Montana: No Lyme disease, but fake doctors might falsely diagnose you

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Good news for Montana

Infectious disease doctors wrote in the Missoulian:

Fortunately for Montana, there is no evidence of endemic Lyme disease or Lyme-related ticks in our state. From 2003-2012, only 49 cases of Lyme disease were reported in Montana and all of the confirmed cases occurred in persons with a history of travel to areas with endemic Lyme disease.

It is essential when seeking care for a potential tick-borne ailment that you and your physician are aware that Lyme disease is not known to occur in Montana.

The black legged (Ixodes) ticks that transmit Lyme disease are not present in Montana, according to the Montana State University.

Even though there is no Lyme disease in Montana, the cause of Lyme disease was famously discovered by scientist Willy Burgdorfer at Montana’s Rocky Mountain Laboratory. The bacteria was name Borrelia Burgdorferi after Burgdorfer.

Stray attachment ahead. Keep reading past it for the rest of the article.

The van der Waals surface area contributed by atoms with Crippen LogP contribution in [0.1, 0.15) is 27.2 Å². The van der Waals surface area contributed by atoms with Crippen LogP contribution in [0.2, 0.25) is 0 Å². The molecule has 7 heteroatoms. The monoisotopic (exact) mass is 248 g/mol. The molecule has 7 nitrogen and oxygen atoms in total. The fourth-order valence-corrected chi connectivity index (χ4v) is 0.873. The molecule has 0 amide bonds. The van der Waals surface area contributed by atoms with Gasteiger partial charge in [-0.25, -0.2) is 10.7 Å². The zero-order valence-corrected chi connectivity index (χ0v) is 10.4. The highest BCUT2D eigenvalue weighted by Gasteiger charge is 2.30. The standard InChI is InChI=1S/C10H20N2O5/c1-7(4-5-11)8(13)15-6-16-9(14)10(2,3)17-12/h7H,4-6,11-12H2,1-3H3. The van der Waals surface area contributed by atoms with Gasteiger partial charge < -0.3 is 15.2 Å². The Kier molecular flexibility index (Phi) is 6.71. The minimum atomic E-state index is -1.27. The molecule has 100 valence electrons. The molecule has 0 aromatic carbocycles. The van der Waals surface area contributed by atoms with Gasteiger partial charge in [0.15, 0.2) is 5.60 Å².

Willy Burgdorfer stated in 2001:

As far as I know, there has never been a case of Lyme disease in Montana. The only cases seen in Montana are those that have been contracted back east in areas where Lyme disease is present.

Fake Lyme travels anywhere

Advocates falsely claim that almost any illness is really Lyme disease. When patient have mysterious symptoms, they may become vulnerable to believing that their symptoms are caused by “Chronic Lyme disease.”

Sadly, Montana licenses the fake doctors known as naturopaths. According to former naturopath Britt Hermes:

Naturopaths use a cornucopia of pseudoscientific methods in clinical practice that have been disproven by the scientific and medical communities or not shown to be plausible. These include homeopathy, herbal medicine, dietary supplements, saliva testing, bio-identical hormone replacement, blood allergy testing, applied kinesiology, and intravenous therapies of high-dose vitamins, minerals, ozone gas, and hydrogen peroxide. They also mis-characterize any plausible mechanisms by which these treatments could work and the evidence supporting safety and effectiveness.

In 2018, LymeScience found four naturopaths in Montana who had some sort of association with the pseudoscience group ILADS.

Britt Hermes explains in writing and in a fascinating talk how she sold a detox scam.

Youtube Link:



Infectious Disease Doctors: Lyme Disease Not Endemic to Montana

Montana Department of Public Health and Human Services: Tick-borne Illnesses